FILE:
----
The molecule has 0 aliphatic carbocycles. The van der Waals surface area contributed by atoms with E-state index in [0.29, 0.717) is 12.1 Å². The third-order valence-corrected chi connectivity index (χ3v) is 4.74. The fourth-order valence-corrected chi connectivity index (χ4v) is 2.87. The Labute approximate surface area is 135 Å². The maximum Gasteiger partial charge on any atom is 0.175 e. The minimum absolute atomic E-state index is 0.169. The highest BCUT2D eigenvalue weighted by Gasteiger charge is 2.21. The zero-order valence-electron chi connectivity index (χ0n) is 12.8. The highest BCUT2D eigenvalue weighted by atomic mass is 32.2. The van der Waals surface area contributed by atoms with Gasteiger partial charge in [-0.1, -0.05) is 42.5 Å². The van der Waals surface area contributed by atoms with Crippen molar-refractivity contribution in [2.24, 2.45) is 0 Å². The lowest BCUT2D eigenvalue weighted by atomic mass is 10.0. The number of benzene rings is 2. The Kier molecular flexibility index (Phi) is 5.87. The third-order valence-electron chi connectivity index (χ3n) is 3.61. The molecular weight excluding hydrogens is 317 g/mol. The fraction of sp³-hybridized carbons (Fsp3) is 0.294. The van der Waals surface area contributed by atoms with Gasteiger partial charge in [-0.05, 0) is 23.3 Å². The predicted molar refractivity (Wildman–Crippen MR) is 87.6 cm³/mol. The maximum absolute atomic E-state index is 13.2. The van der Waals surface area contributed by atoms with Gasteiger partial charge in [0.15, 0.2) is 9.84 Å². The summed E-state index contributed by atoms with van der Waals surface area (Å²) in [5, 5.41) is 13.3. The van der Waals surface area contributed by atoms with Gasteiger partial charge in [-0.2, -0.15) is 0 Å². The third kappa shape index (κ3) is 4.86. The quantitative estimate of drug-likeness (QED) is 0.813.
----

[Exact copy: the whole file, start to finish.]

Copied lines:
The molecule has 0 aliphatic carbocycles. The van der Waals surface area contributed by atoms with E-state index in [0.29, 0.717) is 12.1 Å². The third-order valence-corrected chi connectivity index (χ3v) is 4.74. The fourth-order valence-corrected chi connectivity index (χ4v) is 2.87. The Labute approximate surface area is 135 Å². The maximum Gasteiger partial charge on any atom is 0.175 e. The minimum absolute atomic E-state index is 0.169. The highest BCUT2D eigenvalue weighted by Gasteiger charge is 2.21. The zero-order valence-electron chi connectivity index (χ0n) is 12.8. The highest BCUT2D eigenvalue weighted by atomic mass is 32.2. The van der Waals surface area contributed by atoms with Gasteiger partial charge in [-0.1, -0.05) is 42.5 Å². The van der Waals surface area contributed by atoms with Crippen molar-refractivity contribution in [2.24, 2.45) is 0 Å². The lowest BCUT2D eigenvalue weighted by atomic mass is 10.0. The number of benzene rings is 2. The Kier molecular flexibility index (Phi) is 5.87. The third-order valence-electron chi connectivity index (χ3n) is 3.61. The molecular weight excluding hydrogens is 317 g/mol. The fraction of sp³-hybridized carbons (Fsp3) is 0.294. The van der Waals surface area contributed by atoms with Gasteiger partial charge in [-0.05, 0) is 23.3 Å². The predicted molar refractivity (Wildman–Crippen MR) is 87.6 cm³/mol. The maximum absolute atomic E-state index is 13.2. The van der Waals surface area contributed by atoms with Gasteiger partial charge in [0.15, 0.2) is 9.84 Å². The summed E-state index contributed by atoms with van der Waals surface area (Å²) in [5, 5.41) is 13.3. The van der Waals surface area contributed by atoms with Gasteiger partial charge in [-0.2, -0.15) is 0 Å². The third kappa shape index (κ3) is 4.86. The quantitative estimate of drug-likeness (QED) is 0.813.